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I'm updating an iOS app and I want to prove that it is vulnerable to MiTM attack.

I have set up Charles Proxy on my mac and configured the Simulator so that it trusts Charles CA Certificate, per these instructions: http://www.charlesproxy.com/documentation/faqs/ssl-connections-from-within-iphone-applications/

I am able to run the app and now I see the HTTPS traffic in Charles, in clear text. OK, Good.

Is this enough to show MiTM vulnerability?

I was thinking that to really prove it, I would need to set up a sniffer, etc. on a server on the network. But maybe this is too much work. Charles is a proxy, so is showing unencrypted traffic in Charles good enough?

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    If you installed a new certificate on the device so it trusts the proxy, then you can't prove that the app is vulnerable to a MiTM attack. It would be proven vulnerable if you were able to catch clear network communications without doing anything on the device. – Corneliux May 6 '14 at 9:16
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SSL is used to prevent MiTM by assuring Confidentiality, Integrity and Authentication. SSL is based on trust. There are trusted root certificates which sign other certificates (which the user can verify) to proof their identity. If a root certificate gets compromised, then all certificates signed by this and transitively signed certificates are to be treated as compromised. The trust chains are hard coded within your applications or your operating system. Some applications are just configured to trust all certificates the operating system trusts.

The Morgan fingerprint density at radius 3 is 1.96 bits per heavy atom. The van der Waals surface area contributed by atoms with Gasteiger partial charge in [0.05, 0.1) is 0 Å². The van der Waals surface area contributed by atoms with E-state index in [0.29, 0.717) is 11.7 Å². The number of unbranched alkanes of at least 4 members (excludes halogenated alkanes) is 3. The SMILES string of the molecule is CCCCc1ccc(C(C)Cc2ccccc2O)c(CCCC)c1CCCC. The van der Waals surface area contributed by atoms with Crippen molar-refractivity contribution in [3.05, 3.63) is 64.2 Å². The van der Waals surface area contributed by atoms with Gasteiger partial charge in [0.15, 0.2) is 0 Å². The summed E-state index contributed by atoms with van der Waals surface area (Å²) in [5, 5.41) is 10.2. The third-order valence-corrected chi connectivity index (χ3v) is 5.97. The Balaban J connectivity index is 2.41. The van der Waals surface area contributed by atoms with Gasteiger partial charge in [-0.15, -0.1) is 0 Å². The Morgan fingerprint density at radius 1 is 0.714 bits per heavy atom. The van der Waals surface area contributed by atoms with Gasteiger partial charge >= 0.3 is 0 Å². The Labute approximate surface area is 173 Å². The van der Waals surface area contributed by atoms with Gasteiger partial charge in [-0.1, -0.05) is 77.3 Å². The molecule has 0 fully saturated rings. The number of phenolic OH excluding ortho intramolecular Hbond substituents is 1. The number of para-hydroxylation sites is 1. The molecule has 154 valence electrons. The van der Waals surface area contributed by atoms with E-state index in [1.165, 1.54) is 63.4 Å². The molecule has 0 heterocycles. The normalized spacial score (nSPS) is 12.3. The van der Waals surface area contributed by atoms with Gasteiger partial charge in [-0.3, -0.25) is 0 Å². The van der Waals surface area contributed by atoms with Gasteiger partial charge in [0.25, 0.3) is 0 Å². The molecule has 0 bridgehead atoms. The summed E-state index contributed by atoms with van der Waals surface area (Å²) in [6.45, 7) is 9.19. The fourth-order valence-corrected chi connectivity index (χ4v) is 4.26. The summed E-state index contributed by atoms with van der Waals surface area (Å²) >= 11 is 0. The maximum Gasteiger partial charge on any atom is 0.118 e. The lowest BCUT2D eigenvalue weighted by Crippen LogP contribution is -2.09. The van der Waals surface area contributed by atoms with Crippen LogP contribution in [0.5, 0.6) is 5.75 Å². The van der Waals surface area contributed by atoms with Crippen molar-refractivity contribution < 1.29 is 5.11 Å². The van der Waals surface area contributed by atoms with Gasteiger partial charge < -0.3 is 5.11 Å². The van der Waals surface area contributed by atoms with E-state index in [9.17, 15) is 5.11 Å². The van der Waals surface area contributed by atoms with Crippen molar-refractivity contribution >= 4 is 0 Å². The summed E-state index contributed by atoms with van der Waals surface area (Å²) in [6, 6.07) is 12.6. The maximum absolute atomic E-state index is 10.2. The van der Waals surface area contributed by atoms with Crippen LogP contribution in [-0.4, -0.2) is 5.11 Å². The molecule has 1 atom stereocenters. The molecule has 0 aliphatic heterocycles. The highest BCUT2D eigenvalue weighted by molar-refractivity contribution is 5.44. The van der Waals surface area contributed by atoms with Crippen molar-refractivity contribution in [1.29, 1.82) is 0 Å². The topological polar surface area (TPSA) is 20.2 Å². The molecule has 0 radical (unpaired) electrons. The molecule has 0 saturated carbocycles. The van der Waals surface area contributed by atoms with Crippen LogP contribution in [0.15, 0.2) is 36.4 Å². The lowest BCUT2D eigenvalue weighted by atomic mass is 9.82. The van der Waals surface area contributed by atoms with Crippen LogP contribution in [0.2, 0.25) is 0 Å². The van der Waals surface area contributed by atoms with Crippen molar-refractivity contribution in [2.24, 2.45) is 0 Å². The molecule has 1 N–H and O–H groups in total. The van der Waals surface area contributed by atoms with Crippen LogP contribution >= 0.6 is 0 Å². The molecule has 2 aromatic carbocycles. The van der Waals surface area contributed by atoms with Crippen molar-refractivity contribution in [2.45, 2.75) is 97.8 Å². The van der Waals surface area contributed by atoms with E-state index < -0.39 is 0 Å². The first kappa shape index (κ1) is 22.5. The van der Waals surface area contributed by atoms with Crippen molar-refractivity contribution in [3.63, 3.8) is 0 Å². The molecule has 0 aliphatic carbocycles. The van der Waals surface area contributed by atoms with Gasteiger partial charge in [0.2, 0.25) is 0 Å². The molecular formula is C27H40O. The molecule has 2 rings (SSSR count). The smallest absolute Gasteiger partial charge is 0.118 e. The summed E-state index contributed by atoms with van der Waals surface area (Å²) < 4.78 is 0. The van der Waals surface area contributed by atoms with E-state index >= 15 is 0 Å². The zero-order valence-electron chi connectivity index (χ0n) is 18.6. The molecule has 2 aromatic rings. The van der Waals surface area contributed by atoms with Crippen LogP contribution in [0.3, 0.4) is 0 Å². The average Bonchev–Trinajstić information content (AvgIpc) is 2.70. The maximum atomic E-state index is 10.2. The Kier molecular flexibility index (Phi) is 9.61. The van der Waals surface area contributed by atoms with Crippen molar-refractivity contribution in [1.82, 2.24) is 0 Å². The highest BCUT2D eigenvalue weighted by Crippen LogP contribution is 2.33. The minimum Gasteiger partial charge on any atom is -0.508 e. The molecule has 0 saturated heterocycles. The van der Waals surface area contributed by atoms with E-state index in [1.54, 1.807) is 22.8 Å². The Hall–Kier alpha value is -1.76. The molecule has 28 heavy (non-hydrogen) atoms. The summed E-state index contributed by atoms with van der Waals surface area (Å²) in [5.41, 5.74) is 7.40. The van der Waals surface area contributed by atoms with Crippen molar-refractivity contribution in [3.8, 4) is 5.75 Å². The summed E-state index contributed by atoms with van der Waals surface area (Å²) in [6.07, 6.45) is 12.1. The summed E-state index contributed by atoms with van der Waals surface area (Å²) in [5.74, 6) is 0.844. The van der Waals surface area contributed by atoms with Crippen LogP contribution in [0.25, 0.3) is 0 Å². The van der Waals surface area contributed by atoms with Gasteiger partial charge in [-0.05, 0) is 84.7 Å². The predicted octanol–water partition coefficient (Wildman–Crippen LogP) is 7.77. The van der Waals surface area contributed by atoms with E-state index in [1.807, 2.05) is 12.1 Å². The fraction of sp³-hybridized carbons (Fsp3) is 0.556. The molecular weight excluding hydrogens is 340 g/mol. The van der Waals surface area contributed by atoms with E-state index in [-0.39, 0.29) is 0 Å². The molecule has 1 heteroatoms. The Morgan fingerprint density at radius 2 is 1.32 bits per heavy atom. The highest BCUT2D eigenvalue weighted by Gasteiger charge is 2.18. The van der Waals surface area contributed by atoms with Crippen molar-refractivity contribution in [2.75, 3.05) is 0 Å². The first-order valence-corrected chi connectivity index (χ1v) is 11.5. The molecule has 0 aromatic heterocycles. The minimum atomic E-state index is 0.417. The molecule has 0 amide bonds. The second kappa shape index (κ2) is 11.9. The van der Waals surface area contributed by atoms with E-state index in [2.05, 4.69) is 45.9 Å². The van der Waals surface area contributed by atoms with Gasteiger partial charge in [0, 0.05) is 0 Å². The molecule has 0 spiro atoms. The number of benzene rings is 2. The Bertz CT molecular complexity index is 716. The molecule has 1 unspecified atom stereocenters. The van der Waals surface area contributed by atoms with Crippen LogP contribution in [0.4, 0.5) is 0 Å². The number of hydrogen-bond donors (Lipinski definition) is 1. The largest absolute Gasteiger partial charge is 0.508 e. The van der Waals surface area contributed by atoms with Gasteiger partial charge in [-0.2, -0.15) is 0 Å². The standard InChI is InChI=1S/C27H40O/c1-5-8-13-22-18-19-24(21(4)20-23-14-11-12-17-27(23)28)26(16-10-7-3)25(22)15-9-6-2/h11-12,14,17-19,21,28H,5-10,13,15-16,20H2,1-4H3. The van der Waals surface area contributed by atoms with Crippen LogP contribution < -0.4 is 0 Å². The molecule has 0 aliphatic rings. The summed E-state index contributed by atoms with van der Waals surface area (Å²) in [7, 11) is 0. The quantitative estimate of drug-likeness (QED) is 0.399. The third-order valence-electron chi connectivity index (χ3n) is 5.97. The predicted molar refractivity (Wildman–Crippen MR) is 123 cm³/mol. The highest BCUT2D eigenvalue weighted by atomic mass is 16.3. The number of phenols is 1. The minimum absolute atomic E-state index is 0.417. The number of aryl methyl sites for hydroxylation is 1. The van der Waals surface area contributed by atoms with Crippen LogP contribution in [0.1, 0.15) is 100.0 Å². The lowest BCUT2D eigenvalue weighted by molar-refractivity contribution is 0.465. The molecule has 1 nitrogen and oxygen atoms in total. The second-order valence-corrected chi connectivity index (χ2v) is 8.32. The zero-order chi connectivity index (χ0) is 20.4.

If you add a certificate authority, then you are essentially saying to your device that the certificate is to be trusted. In your proxy you then use it to perform the MiTM with the certificate you compromised yourself. So you haven't proven anything, you just breached your own trust chain and removed the one layer protecting you from a MiTM.

Setting up a sniffer will normally just show you encrypted SSL traffic.

Some applications, especially on more sensitive mobile devices, can perform certificate pinning. This means that the application does not trust the Operating System's certificates, but ony trusts those certificates which were hard coded within the app.

  • Thanks very much. That makes sense. I was confused by the step to configure the simulator to trust the Charles certs (to really prove MiTM I didn't think I'd have to do this), so you've confirmed my doubts. So, from what you're saying, Cert Pinning is useful for when the device itself is compromised, such as a jailbroken device. – Darren May 6 '14 at 10:08
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    It can help make things more difficult and will also prevent a normal user from accepting certificates. However a compromised device usually means you can only make stuff more difficult, but not impossible. – Lucas Kauffman May 6 '14 at 11:24

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